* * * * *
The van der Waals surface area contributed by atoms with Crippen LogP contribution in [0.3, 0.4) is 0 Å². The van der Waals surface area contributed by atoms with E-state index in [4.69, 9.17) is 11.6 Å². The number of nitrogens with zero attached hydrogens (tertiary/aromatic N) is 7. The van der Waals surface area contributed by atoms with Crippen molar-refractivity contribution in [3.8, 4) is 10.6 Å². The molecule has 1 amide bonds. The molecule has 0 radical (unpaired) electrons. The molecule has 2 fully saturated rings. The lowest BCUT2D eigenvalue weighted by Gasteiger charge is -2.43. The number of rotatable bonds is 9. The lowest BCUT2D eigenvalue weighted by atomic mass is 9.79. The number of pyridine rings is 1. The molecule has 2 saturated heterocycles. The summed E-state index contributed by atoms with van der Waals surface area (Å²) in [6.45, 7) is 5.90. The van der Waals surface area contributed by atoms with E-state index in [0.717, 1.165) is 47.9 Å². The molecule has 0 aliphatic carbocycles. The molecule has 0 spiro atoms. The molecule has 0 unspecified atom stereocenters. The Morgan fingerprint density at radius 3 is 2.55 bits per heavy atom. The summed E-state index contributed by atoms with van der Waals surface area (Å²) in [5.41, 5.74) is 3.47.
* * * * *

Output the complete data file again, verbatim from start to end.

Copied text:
The van der Waals surface area contributed by atoms with Crippen LogP contribution in [0.3, 0.4) is 0 Å². The van der Waals surface area contributed by atoms with E-state index in [4.69, 9.17) is 11.6 Å². The number of nitrogens with zero attached hydrogens (tertiary/aromatic N) is 7. The van der Waals surface area contributed by atoms with Crippen molar-refractivity contribution in [3.8, 4) is 10.6 Å². The molecule has 1 amide bonds. The molecule has 0 radical (unpaired) electrons. The molecule has 2 fully saturated rings. The lowest BCUT2D eigenvalue weighted by Gasteiger charge is -2.43. The number of rotatable bonds is 9. The lowest BCUT2D eigenvalue weighted by atomic mass is 9.79. The number of pyridine rings is 1. The molecule has 2 saturated heterocycles. The summed E-state index contributed by atoms with van der Waals surface area (Å²) in [6.45, 7) is 5.90. The van der Waals surface area contributed by atoms with E-state index in [0.717, 1.165) is 47.9 Å². The molecule has 0 aliphatic carbocycles. The molecule has 0 spiro atoms. The molecule has 0 unspecified atom stereocenters. The Morgan fingerprint density at radius 3 is 2.55 bits per heavy atom. The summed E-state index contributed by atoms with van der Waals surface area (Å²) in [5.41, 5.74) is 3.47.